Looking inside 3D nanostructures without a trace: the good, the bad and the ugly


Discovering what is inside a three-dimensional (3D) nanostructure, is no longer a matter of cutting slices, and in this way destroying its functionality. Scientists from the University of Twente and the European Synchrotron (ESRF) have discovered a new method to look deep inside a 3D nanostructure. This ‘traceless X-ray tomography’ (TXT) can be used for photonics, electron chips and memories, for example. The results are published in the ‘ACS Nano’ journal.

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Today, nano-structures are complicated three-dimensional ‘buildings’, for example for manipulating light. Silicon electronics chips, as well, consist of multiple layers of material and interconnecting wires. But how do architects know if the full structure matches their expectations? Looking through a microscope, only the surface can be checked. At this surface level, a ‘good, bad or ugly’ sample may look perfectly the same. One way of looking deeper inside is cutting the material in thin slices and examining those. Unfortunately, it then loses its functionality. 

Although X-ray technology has been available for a long time, it is sometimes still necessary to open up a sample for reaching sufficient depth and contrast. The new traceless X-ray tomography (TXT) makes use of a higher X-ray energy level, making it possible to look into samples that have a silicon thickness of over 1 millimetre. The principal author of the ACS Nano paper, Diana Grishina, of the University of Twente, explains the advantages of the new technique: “In modern nanotechnology this is plenty sufficient to image through wafers. Indeed, all silicon devices remained untouched and ‘as is’ during our study. This is up to 20 times deeper than using existing technologies!” The new method also makes it possible to zoom-in on a desired region.

The experiments were carried out on beamline ID16A, with a beam focused to a spot of 23 nanometer by 37 nanometer. The sample rotated to create very sensitive transmission images from different viewpoints. At the end, intensive processing was done to combine all the separate images in one 3D image. Peter Cloetens, beamline responsible for ID16A, says: “One key feature of our TXT study is the use of X-rays with a much higher photon energy than before. Therefore, the attenuation length for silicon is 640 µm, which is 9 to 20× greater than before, and sufficient to traverse wafer-thick silicon substrates.”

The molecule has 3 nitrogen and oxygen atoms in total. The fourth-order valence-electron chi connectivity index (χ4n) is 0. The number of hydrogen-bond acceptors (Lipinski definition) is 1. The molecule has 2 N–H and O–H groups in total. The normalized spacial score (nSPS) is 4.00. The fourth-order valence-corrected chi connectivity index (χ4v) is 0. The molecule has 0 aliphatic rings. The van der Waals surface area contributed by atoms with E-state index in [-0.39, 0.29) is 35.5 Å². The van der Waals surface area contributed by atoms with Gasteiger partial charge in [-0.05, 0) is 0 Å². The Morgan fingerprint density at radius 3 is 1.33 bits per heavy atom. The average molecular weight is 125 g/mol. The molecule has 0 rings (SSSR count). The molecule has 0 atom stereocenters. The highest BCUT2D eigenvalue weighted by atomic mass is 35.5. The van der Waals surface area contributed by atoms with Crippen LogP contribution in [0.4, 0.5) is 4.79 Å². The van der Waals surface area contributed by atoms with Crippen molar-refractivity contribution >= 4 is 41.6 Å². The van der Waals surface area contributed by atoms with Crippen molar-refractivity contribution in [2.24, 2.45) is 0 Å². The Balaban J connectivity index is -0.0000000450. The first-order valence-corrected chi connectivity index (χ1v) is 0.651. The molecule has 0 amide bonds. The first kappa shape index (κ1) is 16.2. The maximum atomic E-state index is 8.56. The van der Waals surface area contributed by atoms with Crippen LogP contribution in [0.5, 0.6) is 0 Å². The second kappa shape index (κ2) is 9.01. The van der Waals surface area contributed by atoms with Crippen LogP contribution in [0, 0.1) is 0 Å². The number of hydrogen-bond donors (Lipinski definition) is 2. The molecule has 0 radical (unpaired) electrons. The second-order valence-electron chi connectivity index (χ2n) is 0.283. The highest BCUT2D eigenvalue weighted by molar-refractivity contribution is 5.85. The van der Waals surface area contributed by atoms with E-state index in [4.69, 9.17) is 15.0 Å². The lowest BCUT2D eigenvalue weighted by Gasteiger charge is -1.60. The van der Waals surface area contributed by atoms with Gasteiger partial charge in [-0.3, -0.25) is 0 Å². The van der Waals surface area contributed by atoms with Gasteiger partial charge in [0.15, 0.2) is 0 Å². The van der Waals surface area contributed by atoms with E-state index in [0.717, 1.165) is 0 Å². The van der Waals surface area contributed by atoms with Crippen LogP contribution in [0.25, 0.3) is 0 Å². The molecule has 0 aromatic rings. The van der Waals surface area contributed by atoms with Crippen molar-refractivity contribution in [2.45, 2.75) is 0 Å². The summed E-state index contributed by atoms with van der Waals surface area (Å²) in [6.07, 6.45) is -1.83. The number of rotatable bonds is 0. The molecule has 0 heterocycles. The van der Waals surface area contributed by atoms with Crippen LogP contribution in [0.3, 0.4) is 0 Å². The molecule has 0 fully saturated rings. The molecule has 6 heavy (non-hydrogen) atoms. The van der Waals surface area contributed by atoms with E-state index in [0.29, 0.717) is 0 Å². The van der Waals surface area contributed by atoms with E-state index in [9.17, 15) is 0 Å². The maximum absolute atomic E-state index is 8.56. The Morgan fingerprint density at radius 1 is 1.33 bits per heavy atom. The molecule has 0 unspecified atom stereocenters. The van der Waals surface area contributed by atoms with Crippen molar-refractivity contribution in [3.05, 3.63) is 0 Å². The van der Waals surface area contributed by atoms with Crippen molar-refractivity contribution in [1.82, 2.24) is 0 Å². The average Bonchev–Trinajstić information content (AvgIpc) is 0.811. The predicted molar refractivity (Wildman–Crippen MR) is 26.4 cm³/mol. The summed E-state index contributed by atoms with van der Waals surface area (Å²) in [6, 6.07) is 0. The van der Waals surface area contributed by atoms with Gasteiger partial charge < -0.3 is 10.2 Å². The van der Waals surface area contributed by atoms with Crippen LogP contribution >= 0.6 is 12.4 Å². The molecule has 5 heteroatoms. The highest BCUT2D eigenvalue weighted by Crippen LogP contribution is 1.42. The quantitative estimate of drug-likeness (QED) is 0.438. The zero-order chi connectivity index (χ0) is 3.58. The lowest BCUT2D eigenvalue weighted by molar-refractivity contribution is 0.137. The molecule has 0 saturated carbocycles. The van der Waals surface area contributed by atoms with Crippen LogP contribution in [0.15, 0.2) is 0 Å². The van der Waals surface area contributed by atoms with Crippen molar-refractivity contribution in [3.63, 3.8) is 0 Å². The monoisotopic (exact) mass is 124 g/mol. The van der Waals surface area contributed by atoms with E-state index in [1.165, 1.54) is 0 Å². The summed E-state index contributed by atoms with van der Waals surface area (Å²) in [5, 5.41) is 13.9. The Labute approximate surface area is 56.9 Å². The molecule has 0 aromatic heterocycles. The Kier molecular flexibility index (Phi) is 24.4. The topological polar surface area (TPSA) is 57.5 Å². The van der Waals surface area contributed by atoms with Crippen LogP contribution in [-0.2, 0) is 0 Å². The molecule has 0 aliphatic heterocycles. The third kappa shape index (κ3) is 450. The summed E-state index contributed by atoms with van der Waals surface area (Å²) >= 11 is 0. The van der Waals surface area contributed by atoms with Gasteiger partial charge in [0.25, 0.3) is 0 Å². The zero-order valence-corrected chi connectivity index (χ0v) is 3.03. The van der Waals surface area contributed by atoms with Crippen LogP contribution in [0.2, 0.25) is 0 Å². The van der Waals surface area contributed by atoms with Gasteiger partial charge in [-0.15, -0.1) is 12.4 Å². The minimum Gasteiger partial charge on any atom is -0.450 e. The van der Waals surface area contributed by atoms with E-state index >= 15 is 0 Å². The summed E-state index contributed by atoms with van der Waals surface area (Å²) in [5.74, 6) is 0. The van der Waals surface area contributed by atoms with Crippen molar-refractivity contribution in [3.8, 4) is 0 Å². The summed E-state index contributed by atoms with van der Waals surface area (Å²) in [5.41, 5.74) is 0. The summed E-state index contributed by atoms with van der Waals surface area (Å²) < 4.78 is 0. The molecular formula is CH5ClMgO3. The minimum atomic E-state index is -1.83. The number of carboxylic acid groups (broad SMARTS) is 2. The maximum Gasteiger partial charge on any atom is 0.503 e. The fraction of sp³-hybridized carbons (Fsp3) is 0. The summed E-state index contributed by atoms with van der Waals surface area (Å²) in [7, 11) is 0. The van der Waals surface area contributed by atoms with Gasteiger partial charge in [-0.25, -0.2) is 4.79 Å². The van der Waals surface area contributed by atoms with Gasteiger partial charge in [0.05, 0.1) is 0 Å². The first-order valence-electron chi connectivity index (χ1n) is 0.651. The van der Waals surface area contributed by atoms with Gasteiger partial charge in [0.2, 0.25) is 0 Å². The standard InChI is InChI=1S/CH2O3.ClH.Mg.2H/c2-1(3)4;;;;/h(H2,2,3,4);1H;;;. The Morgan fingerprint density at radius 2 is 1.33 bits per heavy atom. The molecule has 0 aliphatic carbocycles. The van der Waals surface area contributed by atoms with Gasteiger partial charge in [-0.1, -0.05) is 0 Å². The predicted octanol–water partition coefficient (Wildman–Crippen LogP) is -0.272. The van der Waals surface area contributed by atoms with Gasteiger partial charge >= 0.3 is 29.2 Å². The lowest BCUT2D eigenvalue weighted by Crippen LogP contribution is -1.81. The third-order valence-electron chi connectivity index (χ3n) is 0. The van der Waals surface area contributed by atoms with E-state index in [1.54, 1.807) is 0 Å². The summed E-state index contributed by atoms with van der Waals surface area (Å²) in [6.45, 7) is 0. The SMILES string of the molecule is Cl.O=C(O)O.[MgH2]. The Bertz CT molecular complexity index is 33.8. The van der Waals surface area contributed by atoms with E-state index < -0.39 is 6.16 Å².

As an example, the researchers took a so-called photonic bandgap crystal, a recent breakthrough in photonics. Its functionality depends on many deep pores in two directions, creating cavities in which light can be manipulated. Although at surface level the structures seem identical, looking inside only one of the three is ‘good’. Another has a large void inside due to an error in the manufacturing process: it is ‘bad’. A third one even lacks a 3D structure inside and is ‘ugly’: the pores are too shallow. According to the leader of the research team, Willem Vos, “TXT serves to non-destructively differentiate between the possible reasons of not finding the designed and expected performance. This is why we think that TXT is an original and powerful tool to critically assess 3D functional nanostructures.”

The Extremely Brilliant Source of the ESRF will improve this technique: “The EBS will obviously increase the through-put for this kind of measurements, but also the resolving power and image quality will be further improved by using even higher X-ray energy beams with sufficient coherence”, concludes Peter Cloetens. 

The research was done in the Complex Photonics Group of UT’s MESA+ Institute, together with the European Synchrotron Radiation Facility in Grenoble, France. It was made possible by the NWO programme ‘Stirring Light’, the Shell/NWO programme ‘Computational Sciences for Energy research’, the Descartes-Huygens Prize of the French Academy of Sciences, and contributions of MESA+ (Applied Nano Photonics) and ESRF (beamtime grants).


Grishina, DA., et al,  ACS Nano 2019, https://doi.org/10.1021/acsnano.9b05519

Text and video by Montserrat Capellas Espuny.

Top image: Birds-eye view of reconstructed a 3D photonic crystal that reveals a broad photonic gap in agreement with theory: “the Good”. Credits: ACS Nano 2019.